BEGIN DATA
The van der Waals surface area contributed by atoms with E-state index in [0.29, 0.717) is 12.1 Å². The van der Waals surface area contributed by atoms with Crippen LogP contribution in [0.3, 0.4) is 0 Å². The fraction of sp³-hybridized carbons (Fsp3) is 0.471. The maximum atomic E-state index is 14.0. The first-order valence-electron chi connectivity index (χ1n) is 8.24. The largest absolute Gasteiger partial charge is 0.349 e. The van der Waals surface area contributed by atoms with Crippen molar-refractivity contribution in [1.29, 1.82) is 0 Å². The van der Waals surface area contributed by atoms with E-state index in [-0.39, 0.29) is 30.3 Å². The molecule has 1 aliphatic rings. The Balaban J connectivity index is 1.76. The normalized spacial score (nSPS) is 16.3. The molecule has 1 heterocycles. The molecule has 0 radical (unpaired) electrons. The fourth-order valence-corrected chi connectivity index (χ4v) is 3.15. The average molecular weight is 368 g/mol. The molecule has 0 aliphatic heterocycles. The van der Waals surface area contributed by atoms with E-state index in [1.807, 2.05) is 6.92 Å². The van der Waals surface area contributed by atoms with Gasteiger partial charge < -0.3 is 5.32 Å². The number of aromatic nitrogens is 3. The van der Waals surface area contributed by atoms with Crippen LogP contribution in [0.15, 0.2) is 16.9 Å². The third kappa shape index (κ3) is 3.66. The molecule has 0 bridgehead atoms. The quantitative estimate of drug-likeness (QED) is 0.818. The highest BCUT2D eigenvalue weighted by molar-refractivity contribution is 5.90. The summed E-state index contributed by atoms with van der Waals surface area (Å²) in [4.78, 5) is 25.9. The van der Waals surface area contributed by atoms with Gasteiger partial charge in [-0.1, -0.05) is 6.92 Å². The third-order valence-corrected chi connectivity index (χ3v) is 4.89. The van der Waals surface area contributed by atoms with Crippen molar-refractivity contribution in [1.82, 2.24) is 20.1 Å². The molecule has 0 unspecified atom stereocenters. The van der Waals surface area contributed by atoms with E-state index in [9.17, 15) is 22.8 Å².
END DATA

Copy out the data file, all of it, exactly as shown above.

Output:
The van der Waals surface area contributed by atoms with E-state index in [0.29, 0.717) is 12.1 Å². The van der Waals surface area contributed by atoms with Crippen LogP contribution in [0.3, 0.4) is 0 Å². The fraction of sp³-hybridized carbons (Fsp3) is 0.471. The maximum atomic E-state index is 14.0. The first-order valence-electron chi connectivity index (χ1n) is 8.24. The largest absolute Gasteiger partial charge is 0.349 e. The van der Waals surface area contributed by atoms with Crippen molar-refractivity contribution in [1.29, 1.82) is 0 Å². The van der Waals surface area contributed by atoms with E-state index in [-0.39, 0.29) is 30.3 Å². The molecule has 1 aliphatic rings. The Balaban J connectivity index is 1.76. The normalized spacial score (nSPS) is 16.3. The molecule has 1 heterocycles. The molecule has 0 radical (unpaired) electrons. The fourth-order valence-corrected chi connectivity index (χ4v) is 3.15. The average molecular weight is 368 g/mol. The molecule has 0 aliphatic heterocycles. The van der Waals surface area contributed by atoms with E-state index in [1.807, 2.05) is 6.92 Å². The van der Waals surface area contributed by atoms with Gasteiger partial charge < -0.3 is 5.32 Å². The number of aromatic nitrogens is 3. The van der Waals surface area contributed by atoms with Crippen LogP contribution in [0.15, 0.2) is 16.9 Å². The third kappa shape index (κ3) is 3.66. The molecule has 0 bridgehead atoms. The quantitative estimate of drug-likeness (QED) is 0.818. The highest BCUT2D eigenvalue weighted by molar-refractivity contribution is 5.90. The summed E-state index contributed by atoms with van der Waals surface area (Å²) in [4.78, 5) is 25.9. The van der Waals surface area contributed by atoms with Gasteiger partial charge in [-0.1, -0.05) is 6.92 Å². The third-order valence-corrected chi connectivity index (χ3v) is 4.89. The van der Waals surface area contributed by atoms with Crippen molar-refractivity contribution in [1.82, 2.24) is 20.1 Å². The molecule has 0 unspecified atom stereocenters. The van der Waals surface area contributed by atoms with E-state index in [9.17, 15) is 22.8 Å².